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Variation in tuberculosis treatment outcomes and treatment supervision practices in Uganda.

  • Author(s): Berger, Christopher A
  • Kityamuwesi, Alex
  • Crowder, Rebecca
  • Lamunu, Maureen
  • Kunihira Tinka, Lynn
  • Ggita, Joseph
  • Sanyu Nakate, Agnes
  • Namale, Catherine
  • Oyuku, Denis
  • Chen, Katherine
  • Turyahabwe, Stavia
  • Cattamanchi, Adithya
  • Katamba, Achilles
  • et al.
Abstract

Background

Variation in healthcare delivery is increasingly recognized as an important metric of healthcare quality. Directly observed therapy (DOT) has been the standard of care for tuberculosis (TB) treatment supervision for decades based on World Health Organization (WHO) guidelines. However, variation in implementation of DOT and associated TB treatment supervision practices remains poorly defined.

Methods

We collected individual patient data from TB treatment registers at 18 TB treatment units in Uganda including District Health Centers, District Hospitals, and Regional Referral Hospitals. We also administered a survey and did observations of TB treatment supervision practices by health workers at each site. We describe variation in TB treatment outcomes and TB treatment supervision practices.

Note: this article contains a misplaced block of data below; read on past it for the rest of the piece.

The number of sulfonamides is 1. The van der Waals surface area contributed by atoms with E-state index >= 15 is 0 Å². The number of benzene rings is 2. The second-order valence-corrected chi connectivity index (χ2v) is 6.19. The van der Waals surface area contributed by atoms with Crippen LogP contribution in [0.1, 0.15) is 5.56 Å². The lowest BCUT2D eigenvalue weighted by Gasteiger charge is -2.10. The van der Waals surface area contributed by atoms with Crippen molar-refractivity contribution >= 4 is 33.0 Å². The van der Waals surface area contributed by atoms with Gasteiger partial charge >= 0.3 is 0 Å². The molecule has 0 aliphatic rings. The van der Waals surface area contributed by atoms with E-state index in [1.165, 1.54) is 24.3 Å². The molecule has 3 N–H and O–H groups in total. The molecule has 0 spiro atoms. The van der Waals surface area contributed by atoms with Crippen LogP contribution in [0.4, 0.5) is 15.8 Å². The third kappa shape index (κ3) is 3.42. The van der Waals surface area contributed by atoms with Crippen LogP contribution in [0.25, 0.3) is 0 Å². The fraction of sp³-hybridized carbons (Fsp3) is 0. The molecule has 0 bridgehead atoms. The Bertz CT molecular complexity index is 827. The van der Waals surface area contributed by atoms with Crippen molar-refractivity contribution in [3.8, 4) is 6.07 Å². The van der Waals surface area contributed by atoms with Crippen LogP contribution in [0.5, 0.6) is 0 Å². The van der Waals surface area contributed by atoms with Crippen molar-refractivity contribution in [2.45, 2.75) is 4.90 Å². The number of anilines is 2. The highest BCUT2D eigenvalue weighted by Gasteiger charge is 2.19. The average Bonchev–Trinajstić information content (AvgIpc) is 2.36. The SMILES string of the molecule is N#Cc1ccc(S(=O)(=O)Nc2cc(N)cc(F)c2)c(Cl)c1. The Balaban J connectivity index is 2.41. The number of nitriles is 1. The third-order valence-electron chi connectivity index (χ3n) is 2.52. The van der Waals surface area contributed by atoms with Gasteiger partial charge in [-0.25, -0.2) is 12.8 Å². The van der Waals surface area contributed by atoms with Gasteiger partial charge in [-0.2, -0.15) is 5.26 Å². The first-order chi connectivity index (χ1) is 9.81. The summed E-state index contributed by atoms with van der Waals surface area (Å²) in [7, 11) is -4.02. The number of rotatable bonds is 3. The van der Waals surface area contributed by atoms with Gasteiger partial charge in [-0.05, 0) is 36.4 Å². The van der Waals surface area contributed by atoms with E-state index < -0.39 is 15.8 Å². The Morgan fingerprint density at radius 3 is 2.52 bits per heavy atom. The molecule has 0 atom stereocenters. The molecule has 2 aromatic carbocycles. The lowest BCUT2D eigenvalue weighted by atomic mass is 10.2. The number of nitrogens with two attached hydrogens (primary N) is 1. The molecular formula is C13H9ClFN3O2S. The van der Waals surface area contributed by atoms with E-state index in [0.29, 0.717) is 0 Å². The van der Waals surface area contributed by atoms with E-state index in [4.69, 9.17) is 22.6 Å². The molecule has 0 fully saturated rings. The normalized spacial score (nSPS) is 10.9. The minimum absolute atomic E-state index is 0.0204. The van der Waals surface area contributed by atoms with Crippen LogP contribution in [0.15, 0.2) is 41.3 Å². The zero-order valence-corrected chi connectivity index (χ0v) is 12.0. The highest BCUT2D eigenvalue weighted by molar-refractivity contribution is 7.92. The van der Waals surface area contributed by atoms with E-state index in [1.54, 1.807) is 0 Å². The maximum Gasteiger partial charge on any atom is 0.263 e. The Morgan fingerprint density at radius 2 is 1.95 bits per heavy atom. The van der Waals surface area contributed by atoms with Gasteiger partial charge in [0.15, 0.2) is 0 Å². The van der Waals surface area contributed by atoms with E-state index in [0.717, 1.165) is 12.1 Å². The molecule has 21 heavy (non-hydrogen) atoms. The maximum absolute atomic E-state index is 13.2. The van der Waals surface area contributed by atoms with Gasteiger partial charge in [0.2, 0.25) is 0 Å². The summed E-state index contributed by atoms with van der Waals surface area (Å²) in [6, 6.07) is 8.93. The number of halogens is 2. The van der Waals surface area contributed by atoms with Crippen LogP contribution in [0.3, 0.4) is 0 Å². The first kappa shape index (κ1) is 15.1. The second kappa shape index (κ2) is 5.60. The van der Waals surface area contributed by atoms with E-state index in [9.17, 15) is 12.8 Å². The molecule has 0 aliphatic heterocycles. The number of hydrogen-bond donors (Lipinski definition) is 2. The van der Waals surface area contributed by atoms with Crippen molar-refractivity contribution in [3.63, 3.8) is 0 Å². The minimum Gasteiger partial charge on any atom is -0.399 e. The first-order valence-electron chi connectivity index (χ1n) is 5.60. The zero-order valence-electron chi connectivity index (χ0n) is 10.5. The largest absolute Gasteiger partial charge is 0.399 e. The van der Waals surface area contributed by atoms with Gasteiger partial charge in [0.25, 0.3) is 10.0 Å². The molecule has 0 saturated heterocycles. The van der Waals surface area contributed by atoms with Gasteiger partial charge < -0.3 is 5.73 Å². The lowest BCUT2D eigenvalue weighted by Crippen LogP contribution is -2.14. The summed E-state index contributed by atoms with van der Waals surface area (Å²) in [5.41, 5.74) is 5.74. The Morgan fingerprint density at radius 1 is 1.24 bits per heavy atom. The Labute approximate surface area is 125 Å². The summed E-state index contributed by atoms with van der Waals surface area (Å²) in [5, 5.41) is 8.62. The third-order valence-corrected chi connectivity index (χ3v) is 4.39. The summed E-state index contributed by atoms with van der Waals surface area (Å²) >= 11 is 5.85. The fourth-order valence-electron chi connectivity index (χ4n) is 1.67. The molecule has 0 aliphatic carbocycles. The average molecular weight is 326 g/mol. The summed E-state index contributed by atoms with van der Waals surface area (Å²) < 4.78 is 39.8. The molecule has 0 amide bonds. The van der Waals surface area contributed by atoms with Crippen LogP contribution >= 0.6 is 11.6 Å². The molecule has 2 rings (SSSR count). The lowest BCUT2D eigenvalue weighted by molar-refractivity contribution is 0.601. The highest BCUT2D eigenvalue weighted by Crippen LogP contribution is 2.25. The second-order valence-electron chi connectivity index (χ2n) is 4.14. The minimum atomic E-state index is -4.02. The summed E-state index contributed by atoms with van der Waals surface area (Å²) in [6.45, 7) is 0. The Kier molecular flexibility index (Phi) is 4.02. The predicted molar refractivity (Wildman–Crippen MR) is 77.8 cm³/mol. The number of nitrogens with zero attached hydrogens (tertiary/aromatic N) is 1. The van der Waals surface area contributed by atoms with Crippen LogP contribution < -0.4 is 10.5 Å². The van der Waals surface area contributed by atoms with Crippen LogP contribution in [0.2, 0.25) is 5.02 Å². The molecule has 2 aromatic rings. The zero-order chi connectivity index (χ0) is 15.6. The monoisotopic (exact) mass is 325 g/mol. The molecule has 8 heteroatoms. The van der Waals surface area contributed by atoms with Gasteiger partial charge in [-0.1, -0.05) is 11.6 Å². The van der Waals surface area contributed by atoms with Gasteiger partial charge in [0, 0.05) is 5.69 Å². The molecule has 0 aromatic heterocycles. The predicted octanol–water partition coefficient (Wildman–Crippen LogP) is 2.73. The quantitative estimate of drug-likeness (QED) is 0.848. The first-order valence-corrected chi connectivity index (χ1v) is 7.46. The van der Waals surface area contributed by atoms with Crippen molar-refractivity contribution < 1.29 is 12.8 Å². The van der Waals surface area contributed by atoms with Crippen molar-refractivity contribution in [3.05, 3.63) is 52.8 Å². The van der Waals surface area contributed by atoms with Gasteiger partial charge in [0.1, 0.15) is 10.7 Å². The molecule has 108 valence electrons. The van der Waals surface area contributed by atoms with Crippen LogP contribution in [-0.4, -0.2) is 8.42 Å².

Results

Of 2767 patients treated for TB across the 18 clinical sites between January 1 and December 31, 2017, 1740 (62.9%) were men, most were of working age (median 35 years, interquartile range [IQR] 27 - 46), 2546 (92.0%) had a new TB diagnosis, and nearly half (45.9%, n = 1283) were HIV positive. The pooled treatment success proportion was 69.4% (95% confidence interval [CI] 67.8 - 71.1) but there was substantial variation across sites (range 42.6 - 87.6%, I-squared 92.7%, p < 0.001). The survey and observation of TB treatment practices revealed that the majority of sites practice community-based DOT (66.7%, n = 12) and request a family member, who receives no additional training or supervision, to serve as a treatment supporter (77.8%, n = 14). At TB medication refill visits, all sites screen for side effects and most assess adherence via self-report (83.3%, n = 15). Only 7 (38.9%) sites followed-up patients who missed appointments using either phone calls (22.2%, n = 4/7) or community health workers (16.7%, n = 3/7). All 18 sites counseled patients at treatment initiation, but none provided additional counseling at refill visits other than addressing poor adherence or missed appointments.

Conclusion

There was substantial variation in implementation of DOT, including observation and documentation of daily dosing, training and supervision of treatment supporters, and follow-up for missed clinic visits. Identifying best practices and reducing uncontrolled variation in the delivery of TB treatment is critical to improving treatment outcomes.

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